One thing I found really fascinating about Invisible Cities is the relation of Kublai Khans Atlas versus the cities Marco Polo describes. In chapter nine we are introduced to the Atlas. Many cities located in this book have names the reader can find familiar. We all know of Los Angeles, New York, Amsterdam, and Timbuktu. Cities that have yet to be created in Marco Polo and Kublai Khan’s world. To them, these places are just imaginary, a place that could exist if fate decides to travel that way. Personally, I feel like the relationship between Marco Polo and the places the reader knows of is similar to the lands that Marco Polo has “seen”. To him these places, even though they are imaginary, still exist. These other worlds on Kublai Khan’s Atlas are worlds that Marco Polo has never heard of. To him they can be considered foreign and strange just like his worlds or foreign and strange to us.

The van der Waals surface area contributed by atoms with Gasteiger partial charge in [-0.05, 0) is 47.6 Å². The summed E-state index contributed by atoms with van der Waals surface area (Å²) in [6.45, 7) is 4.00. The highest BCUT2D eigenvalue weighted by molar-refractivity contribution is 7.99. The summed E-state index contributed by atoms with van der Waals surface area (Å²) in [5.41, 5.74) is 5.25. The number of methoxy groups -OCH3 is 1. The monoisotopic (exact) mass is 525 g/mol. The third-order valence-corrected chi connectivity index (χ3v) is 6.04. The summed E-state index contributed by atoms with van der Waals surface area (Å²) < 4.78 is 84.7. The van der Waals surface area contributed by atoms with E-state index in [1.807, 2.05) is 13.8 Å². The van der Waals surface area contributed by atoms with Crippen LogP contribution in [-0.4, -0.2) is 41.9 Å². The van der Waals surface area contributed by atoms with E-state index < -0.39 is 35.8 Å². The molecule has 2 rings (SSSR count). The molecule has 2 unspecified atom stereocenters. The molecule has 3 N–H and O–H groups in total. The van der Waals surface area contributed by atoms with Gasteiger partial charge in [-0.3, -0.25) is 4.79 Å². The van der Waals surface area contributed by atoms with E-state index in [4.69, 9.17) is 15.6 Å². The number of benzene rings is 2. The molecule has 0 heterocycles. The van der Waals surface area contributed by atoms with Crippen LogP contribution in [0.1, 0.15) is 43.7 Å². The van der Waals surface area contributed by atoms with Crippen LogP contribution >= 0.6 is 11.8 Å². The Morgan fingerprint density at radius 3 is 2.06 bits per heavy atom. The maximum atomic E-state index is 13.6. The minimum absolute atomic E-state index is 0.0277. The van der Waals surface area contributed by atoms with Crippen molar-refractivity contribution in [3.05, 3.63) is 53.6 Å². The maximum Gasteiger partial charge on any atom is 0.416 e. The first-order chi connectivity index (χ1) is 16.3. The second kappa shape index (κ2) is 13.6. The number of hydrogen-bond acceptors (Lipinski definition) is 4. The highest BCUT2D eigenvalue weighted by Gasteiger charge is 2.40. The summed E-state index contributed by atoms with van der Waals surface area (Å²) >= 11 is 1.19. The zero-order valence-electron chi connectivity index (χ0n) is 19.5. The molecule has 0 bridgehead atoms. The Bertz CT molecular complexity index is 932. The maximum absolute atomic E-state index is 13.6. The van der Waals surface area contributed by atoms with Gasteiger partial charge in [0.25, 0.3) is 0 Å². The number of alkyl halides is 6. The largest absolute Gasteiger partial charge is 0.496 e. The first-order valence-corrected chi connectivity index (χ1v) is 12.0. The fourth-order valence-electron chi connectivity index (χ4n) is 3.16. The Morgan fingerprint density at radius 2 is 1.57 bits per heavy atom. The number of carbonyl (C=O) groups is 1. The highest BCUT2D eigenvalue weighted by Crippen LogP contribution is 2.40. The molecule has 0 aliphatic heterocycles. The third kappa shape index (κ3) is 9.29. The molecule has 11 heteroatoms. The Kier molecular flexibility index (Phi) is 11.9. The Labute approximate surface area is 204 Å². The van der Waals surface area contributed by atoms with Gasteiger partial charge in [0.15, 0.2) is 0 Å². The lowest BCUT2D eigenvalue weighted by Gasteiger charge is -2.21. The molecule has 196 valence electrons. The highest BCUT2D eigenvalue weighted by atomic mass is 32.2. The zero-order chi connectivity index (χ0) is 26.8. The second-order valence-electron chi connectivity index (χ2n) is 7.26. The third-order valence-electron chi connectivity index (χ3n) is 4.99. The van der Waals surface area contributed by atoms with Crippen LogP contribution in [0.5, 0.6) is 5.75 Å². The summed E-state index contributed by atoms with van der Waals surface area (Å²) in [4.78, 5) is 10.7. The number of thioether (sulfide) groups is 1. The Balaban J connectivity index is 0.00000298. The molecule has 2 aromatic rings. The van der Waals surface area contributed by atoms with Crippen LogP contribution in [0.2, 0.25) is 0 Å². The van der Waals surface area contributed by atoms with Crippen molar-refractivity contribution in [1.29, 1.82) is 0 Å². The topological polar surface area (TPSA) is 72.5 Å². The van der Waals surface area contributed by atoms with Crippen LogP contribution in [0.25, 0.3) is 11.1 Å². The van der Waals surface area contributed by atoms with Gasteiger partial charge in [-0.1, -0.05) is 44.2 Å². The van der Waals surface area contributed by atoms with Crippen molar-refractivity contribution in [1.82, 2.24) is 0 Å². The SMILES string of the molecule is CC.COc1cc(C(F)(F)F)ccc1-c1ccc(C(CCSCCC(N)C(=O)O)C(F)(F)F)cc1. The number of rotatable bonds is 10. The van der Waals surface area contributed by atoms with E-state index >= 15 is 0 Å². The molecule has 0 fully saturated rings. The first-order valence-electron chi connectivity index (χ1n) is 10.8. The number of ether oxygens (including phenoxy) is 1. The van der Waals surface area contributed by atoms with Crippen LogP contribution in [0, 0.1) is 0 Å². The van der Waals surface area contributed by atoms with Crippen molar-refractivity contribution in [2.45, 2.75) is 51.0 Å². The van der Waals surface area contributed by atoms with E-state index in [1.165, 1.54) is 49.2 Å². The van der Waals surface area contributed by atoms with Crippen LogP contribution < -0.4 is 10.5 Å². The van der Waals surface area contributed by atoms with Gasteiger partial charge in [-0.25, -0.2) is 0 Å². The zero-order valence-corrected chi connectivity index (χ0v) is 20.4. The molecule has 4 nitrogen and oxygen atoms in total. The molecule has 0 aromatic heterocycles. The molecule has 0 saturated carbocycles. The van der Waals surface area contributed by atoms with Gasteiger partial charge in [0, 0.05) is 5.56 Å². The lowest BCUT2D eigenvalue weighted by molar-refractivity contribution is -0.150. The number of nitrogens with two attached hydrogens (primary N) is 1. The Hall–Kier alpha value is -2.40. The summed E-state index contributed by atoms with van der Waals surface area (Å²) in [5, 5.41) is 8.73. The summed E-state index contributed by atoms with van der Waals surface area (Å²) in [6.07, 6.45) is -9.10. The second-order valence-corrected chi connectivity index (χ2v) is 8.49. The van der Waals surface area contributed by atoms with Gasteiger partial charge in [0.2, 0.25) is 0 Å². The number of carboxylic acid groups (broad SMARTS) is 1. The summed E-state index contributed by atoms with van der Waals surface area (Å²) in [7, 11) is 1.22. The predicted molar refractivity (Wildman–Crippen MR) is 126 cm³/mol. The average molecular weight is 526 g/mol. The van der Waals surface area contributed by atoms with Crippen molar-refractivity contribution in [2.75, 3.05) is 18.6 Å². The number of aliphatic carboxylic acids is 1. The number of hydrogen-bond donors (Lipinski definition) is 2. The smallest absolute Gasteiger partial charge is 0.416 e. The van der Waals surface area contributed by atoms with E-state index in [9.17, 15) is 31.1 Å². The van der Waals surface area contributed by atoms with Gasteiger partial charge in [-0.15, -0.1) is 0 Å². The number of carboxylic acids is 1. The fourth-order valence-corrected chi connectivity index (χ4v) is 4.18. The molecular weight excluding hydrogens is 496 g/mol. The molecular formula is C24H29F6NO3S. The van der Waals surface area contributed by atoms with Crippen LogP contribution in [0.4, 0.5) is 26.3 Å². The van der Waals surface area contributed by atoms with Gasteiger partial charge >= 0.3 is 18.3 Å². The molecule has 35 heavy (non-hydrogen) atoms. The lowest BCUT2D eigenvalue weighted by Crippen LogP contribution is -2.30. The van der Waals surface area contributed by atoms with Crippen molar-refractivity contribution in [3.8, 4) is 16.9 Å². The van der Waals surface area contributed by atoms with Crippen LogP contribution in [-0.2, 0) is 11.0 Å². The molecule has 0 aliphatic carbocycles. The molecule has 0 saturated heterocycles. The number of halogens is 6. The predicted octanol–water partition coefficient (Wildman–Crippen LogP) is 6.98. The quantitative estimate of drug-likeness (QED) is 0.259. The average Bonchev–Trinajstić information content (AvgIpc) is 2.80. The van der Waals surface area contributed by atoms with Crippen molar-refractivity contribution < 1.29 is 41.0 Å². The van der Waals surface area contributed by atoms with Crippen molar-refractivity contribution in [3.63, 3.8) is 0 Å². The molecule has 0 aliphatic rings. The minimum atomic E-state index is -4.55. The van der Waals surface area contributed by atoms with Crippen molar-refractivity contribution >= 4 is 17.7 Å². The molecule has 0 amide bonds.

I also found it interesting that there was really no sense of time in this story. You think with the mention of Kublai Khan or Marco Polo you would be thinking about sometime around the 15th century. But with the mention of flying and skyscrapers and the Golden Gate Bridge you get a sense of timelessness in the story. If the names of the characters were changed a reader could input their own idea of when this story would take place. The novel itself could seem timeless.

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